Books - Does Jamie Tworkowski 'Feel Too Much'?

Nonprofit founder revisits stories about depression and addiction that built online following

Thursday May 21, 2015 04:00 am EDT

Last summer Jamie Tworkowski, his dad and his sister Emily were on their way to see A Most Wanted Man. The spy novel adaptation stars Phillip Seymour Hoffman, who died of a drug overdose after 23 years of sobriety. Then Tworkowski heard the news: Robin Williams had died of suspected suicide.

Hours later, the author wrote a prose poem inspired by their lives, though doesn’t mention them by name, which ends with, “If you feel too much, don’t go. There is still time.” This, more or less, is how he has written the heartfelt stories that became the impetus of his nonprofit organization To Write Love on Her Arms, also an autobiographical Sony Pictures film where Chad Michael Murray plays Tworkowski. It is also the theme behind his debut book.

Initially, If You Feel Too Much was to be a traditional memoir. Instead Tworkowski compiled the best of what he wrote over the past decade, first on Myspace and now his organization's website, about those who struggle with depression, addiction and self-injury, whether it’s Williams, a dear friend, or himself.

“What always ends up surprising people is folks who are so gifted but quietly struggle so much,” Tworkowski says, calling from TWOLHA’s Melbourne, Fla., headquarters, which employs 12 staffers and nine interns. “You typically don’t talk about the pain. That’s one of the hopes with the book, to encourage people to go there and be honest.”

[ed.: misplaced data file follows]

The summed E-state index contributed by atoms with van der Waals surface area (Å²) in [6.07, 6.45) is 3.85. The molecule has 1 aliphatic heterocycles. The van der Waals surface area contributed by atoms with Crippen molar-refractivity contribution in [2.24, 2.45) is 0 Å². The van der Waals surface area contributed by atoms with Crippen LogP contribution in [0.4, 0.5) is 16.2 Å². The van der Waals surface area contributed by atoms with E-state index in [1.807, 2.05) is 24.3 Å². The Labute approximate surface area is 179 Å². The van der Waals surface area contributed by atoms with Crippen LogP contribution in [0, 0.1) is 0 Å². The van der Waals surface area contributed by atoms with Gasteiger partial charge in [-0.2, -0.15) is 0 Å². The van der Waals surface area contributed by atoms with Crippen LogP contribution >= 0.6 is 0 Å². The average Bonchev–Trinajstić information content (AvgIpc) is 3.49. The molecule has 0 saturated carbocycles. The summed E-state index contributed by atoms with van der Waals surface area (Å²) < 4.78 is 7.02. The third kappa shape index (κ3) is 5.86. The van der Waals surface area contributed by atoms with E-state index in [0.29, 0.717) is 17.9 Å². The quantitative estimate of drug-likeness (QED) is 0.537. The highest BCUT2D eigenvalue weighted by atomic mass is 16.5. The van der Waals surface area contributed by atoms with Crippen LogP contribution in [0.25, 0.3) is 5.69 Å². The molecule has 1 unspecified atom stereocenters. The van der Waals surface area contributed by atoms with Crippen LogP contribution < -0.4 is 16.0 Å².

According to its back cover, If You Feel Too Much should be filed under “Self-Help/Memoir.” It does feel like some combination of both: Tworkowski's most well-known story, “To Write Love on Her Arms,” tells of how he and his friend David spent five days with a 19-year-old, Renee, whom a treatment center initially rejected for being too great of a risk. Others, like “What I Feel vs What I Know,” show how he has to remember to be just as kind to himself as he is to others (“Take your own advice”).

Tworkowski has done “seasons of counseling” and taken antidepressants for several years. As his book discloses, being a public figure can also be tough, if not alienating. By addressing his struggles, though, in addition to capping his book with three pages of helplines, support groups, and other resources, he has taken an active role in being part of a greater solution.

“I think counseling and medicine has helped. I've learned a lot by being honest with friends. But another thing that has helped a lot is this work and conversation I've been a part of,” Tworkowski says. “I don't buy into the stigma.”

If You Feel Too Much by Jamie Tworkowski. Tarcher/Penguin. $16.95. 208 pp.

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